If you stop the bullying right away, then you can help yourself and others but if they ignore you then the bullying can get worse. Once the power imbalance happens, it can be hard to fix.

You have to learn to speak up right away when you are feeling bullied at work or there is a chance that it won’t ever stop.

  • Document Your Performance and How You’re Being Treated

Write down how you are being treated and what’s happening to you at work. If you miss an appointment that you aren’t told about, write it down. Keep a journal about why things are happening. If you’re in a staff meeting and you’re getting bullied, write it down and put as much detail down as you can. Name the people that are in the room even if they don’t stand up for you.

File away emails that are sent to you where your boss is criticizing you and always have documentation around you that shows that you are getting work done.

  • Have Self-Care

Even if you are getting bullied at work you need to make sure that you’re taking care of yourself outside of work. Bullying can cause stress but if you take care of your body and your mind then you will feel better about yourself and you will be able to deal with the bullying.

Find things outside of work that you enjoy and do them. If you need to, talk to a professional.

  • Research Company Policies

Look at company policies about bullying, mistreatment, abuse, and other references. If you are in a company that has a policy about these things, then you might be able to form a formal complaint. Since this treatment isn’t illegal, you can’t go that way with it but if your handbook talks about values and expectations then you can strengthen your case against the person bullying you and get the problem solved.

Seek legal advice if you feel that you’re being harassed, and nothing is being done about it. Get a company attorney that works on harassment and discrimination cases and find out what kind of help they can give you. Some lawyers will give you a free consultation before you hire them.

  • Talk to Your Manager

If you have tried to deal with the bullying and you aren’t getting anywhere, try talking to the manager. Talk about how the person is bullying you and what steps you need to take. If your boss is the problem the you need to talk to one of your peers and figure out the situation. Go to the person that hired you and see if you can figure out how to fix things before it gets too late.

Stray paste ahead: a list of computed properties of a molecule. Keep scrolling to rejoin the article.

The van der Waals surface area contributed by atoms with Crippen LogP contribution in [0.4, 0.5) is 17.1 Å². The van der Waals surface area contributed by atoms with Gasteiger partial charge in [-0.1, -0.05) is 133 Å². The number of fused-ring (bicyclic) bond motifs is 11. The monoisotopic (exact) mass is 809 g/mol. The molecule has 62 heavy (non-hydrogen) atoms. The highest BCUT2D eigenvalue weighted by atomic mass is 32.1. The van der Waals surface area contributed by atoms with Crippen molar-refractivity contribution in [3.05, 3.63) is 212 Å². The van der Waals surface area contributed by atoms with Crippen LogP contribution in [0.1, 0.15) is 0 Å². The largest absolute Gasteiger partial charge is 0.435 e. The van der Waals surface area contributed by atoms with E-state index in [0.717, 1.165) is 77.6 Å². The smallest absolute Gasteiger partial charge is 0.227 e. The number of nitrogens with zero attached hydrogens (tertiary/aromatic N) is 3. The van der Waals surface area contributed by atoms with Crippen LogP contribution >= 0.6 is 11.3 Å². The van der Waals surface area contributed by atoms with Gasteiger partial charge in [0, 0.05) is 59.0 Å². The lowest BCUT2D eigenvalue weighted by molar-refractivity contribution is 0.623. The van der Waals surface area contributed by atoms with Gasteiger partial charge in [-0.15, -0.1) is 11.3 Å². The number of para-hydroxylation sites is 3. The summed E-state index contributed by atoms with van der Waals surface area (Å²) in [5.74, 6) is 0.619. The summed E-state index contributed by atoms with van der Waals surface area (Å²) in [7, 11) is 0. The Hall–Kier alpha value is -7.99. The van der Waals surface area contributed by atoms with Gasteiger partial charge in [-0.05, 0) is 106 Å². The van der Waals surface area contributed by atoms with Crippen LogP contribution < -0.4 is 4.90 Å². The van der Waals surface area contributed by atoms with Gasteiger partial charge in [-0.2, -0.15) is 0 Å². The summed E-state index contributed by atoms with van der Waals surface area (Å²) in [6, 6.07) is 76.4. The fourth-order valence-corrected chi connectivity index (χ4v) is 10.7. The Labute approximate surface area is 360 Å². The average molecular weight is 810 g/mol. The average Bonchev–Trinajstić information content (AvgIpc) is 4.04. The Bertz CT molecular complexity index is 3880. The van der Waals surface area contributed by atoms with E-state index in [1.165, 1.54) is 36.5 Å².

• Talk to HR

Being in a company that has an HR department can help you if you are being bullied. You can approach HR and talk to them about what is going on. Some HR are focused on compliance and rules and other HR will focus on culture and people. You can get them to help you to look at company policy to see what you can do.

If you need to, go to the business and plea with them on approaching the bullying that you are dealing with. You can tell them that you don’t want to be at work, and you are not being as productive because of how you’re being treated.

Think about what you want and what you can do to get the help that you need. You should have respect and dignity in the workplace, and this is more important than almost anything.

  • Find a New Job

Some people can’t leave their job because of the money that they make but if you can’t get something solved then leaving might be your only option. If you are dealing with stress in the workplace and you aren’t getting your work done, start looking for another job and plan on moving on. Speak to HR about why you are thinking about leaving.

What if You See Bullying?

If you are working and you see someone else getting bullied don’t be afraid to stand up for them. Be comfortable to speak up and to ask what is going on and tell them not to talk to the employee that way. If you aren’t saying something when you see bullying, then you are basically supporting it and giving permission by being silent.

State the problem and then offer a resolution. If someone is yelling in a meeting, tell them that when they raise their voice it causes people to shut down and to not be able to express their ideas. Offer a solution of keeping their voices down so that people feel safe and free to brainstorm.

You can also talk to the person that is bullying in a one-on-one situation and tell them that their behavior isn’t good, and you will go to HR if you see it again. If the bully is on the same level as you are, tell them that you are going to file a complaint if this keeps happening. It might be hard to stop though if there is no policy about it.

Avoid Bullying at Work

Once you leave your job over bullying you want to make sure that you don’t get in the same situation. When you interview, make sure that you listen to how you’re being talked to, and you see what the history of job bullying is in the company. Here are some things you can ask!

    • What is the boss like? If everyone loves them then this should be a good sign. If they say, “they’ve been here a long time,” it might be a red flag.
    • Ask about the company culture and how they deal with culture.
    • Ask about company values and if there are values this is a good sign but if there aren’t, move on.
    • Who are the corporate heroes and are they good people? Asking this can let you see what kind of people run the company.

You should never have to deal with bullying or aggressive communication over and over again. It isn’t your fault if you’re being bullied and you need to take the steps to protect yourself from this kind of situation.


  1. The idea of self-care and mental health in the context of workplace bullying is crucial. Employees should prioritize their well-being and seek help if they are affected by such toxic environments.